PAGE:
In an essay for the Los Angeles Review of Books, Peter Birkenhead goes back to Nabokov‘s Speak, Memory and considers “the way our memories tell themselves to us: in hints, collisions, and rushes, overlapping, upside down, out of order.” Pair with our own Garth Risk Hallberg‘s piece on reading Ada, or Ardor.
Despite recently winning the Booker Prize, Howard Jacobson writes a list of his favorite novels about failure for the WSJ: "This category is, of necessity, a crowded one. Novelists are drawn to failure. Those who prosper, or expect to prosper, in the world as it is have no need to re-imagine it."
“I was also deeply protective of my father, who at the time of my reading was struggling with illness and other demons. Yet I saw painfully how he could also be a figure of fun. It dawned on me that Cal, supposedly a great friend, might be mocking him—even just by writing about his mockery by others. I registered the first stirrings of an uncertain dislike." Diantha Parker considers her father's long friendship with Robert Lowell, immortalized in Lowell's poem "To Frank Parker."
Half a century ago, it would have been inconceivable to think that one day, the clack of typewriter keys would disappear from daily life. The rise of the personal computer, in Sadie Stein’s words, turned an everpresent sound into a “living anachronism.” She reflects on the value of the typewriter in a blog post for The Paris Review Daily. (It might also be a good time to read our own Bill Morris on typewriters and pen pals.)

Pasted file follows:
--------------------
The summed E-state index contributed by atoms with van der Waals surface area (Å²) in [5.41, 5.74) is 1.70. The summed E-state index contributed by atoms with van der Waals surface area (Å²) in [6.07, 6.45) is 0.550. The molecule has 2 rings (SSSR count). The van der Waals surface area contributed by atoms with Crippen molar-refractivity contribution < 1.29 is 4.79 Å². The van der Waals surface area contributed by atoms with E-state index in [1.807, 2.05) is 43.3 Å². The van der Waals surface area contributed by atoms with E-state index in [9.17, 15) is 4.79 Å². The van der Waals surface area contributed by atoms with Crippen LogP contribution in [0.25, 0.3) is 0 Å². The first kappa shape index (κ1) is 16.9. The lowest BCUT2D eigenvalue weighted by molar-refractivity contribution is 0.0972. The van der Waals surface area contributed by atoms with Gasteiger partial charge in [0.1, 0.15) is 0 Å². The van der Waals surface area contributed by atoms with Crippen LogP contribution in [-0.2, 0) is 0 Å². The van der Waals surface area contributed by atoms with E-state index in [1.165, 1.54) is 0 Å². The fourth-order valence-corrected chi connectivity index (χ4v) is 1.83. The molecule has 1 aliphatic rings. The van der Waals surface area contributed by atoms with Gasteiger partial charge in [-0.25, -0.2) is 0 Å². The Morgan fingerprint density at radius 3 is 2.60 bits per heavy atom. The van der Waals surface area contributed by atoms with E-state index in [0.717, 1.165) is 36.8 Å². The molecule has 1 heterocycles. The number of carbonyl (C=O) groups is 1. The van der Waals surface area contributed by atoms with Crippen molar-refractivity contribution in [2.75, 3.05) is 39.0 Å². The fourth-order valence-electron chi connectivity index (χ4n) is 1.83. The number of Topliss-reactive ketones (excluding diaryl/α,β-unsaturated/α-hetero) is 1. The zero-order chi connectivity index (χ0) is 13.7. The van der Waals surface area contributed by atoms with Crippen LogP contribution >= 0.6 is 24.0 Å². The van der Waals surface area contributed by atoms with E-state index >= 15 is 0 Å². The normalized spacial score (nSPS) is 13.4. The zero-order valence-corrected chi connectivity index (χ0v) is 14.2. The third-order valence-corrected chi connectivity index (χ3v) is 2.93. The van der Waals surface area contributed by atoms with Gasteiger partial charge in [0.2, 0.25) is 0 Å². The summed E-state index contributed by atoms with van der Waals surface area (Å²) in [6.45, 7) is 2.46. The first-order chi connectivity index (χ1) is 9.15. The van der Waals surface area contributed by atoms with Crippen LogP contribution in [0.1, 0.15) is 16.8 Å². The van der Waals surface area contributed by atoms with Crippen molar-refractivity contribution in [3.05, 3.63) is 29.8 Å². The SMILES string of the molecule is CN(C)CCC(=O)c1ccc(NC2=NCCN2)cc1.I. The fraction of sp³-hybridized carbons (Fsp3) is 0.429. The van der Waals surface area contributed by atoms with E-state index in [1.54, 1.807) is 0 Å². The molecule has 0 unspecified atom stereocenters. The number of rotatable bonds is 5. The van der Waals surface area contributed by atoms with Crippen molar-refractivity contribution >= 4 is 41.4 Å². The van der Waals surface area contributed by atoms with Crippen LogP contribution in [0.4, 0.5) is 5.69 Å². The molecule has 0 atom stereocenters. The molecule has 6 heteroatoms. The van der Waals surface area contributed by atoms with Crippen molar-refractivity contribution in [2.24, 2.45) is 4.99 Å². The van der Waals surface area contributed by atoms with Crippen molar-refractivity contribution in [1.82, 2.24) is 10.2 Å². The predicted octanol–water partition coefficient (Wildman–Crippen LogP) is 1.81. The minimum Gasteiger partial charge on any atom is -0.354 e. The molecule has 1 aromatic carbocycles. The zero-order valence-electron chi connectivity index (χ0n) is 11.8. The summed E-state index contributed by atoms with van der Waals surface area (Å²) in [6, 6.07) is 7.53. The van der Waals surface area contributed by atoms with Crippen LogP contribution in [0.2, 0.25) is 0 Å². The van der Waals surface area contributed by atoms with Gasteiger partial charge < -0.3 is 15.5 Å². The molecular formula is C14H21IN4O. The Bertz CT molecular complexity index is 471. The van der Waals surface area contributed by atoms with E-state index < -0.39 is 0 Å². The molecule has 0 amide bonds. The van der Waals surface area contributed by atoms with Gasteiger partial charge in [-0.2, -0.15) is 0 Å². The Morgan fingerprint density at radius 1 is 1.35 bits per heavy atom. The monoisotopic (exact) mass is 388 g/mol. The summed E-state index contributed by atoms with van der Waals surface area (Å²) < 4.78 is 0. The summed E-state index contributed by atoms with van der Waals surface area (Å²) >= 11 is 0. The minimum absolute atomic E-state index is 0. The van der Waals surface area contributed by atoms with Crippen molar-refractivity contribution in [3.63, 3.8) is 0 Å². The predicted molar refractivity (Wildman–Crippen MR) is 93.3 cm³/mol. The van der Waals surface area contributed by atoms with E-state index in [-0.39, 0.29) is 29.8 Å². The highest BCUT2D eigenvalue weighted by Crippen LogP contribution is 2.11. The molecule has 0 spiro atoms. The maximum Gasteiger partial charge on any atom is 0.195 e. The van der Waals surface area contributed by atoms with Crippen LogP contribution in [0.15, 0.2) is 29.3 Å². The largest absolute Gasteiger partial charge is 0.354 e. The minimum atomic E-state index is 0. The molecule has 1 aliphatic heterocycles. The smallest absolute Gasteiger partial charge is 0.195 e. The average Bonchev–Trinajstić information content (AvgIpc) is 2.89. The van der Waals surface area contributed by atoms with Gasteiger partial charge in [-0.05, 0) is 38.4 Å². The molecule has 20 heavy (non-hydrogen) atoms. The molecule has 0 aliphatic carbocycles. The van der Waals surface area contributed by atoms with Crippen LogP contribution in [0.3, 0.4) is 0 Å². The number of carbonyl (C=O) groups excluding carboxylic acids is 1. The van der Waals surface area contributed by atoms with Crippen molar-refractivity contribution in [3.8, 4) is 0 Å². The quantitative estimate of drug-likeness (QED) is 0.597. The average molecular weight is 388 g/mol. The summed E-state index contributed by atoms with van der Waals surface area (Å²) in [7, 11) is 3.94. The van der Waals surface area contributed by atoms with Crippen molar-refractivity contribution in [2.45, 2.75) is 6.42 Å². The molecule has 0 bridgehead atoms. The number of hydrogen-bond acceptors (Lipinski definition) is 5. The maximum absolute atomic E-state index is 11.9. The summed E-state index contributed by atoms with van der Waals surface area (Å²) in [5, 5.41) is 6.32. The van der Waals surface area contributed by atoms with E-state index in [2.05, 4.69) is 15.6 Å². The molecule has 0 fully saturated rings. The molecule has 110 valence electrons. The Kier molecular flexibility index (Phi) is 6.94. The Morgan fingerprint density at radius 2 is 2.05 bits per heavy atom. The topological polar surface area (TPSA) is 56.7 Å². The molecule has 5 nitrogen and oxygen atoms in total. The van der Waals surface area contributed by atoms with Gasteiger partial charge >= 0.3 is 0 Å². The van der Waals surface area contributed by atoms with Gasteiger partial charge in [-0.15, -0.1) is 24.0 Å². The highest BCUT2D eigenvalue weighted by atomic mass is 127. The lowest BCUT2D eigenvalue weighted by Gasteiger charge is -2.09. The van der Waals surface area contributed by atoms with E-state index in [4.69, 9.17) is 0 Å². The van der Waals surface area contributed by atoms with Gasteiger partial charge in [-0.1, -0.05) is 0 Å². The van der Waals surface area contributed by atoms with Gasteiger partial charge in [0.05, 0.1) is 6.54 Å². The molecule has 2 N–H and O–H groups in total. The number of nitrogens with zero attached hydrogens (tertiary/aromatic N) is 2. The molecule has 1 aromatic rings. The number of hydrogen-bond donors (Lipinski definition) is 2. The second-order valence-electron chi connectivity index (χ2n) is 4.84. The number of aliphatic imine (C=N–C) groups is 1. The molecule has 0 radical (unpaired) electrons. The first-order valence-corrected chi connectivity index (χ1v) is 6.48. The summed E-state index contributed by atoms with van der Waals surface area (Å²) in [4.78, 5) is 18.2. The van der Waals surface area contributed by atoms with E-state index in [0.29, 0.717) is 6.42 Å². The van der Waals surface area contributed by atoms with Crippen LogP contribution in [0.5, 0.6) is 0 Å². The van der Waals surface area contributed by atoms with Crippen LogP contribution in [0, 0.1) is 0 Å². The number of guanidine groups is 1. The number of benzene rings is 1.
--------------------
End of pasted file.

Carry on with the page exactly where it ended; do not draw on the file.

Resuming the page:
"Whatever the facts of her life – whether she turned out to be an ancient man living in the Icelandic interior or a woman waiting tables at a Texan diner – Ferrante writes in an autobiographical mode. That is fuel for the truthers, a sort of literary ankle-flashing. But it is also good cover for another motive: a very contemporary form of envy of another’s autonomous space and their creativity, a rage that while they give us their work, they will not also give us their person." On a new collection of Elena Ferrante's letters, interviews and short pieces.
"The French government classifies books as an 'essential good,' along with electricity, bread and water." And who could blame them?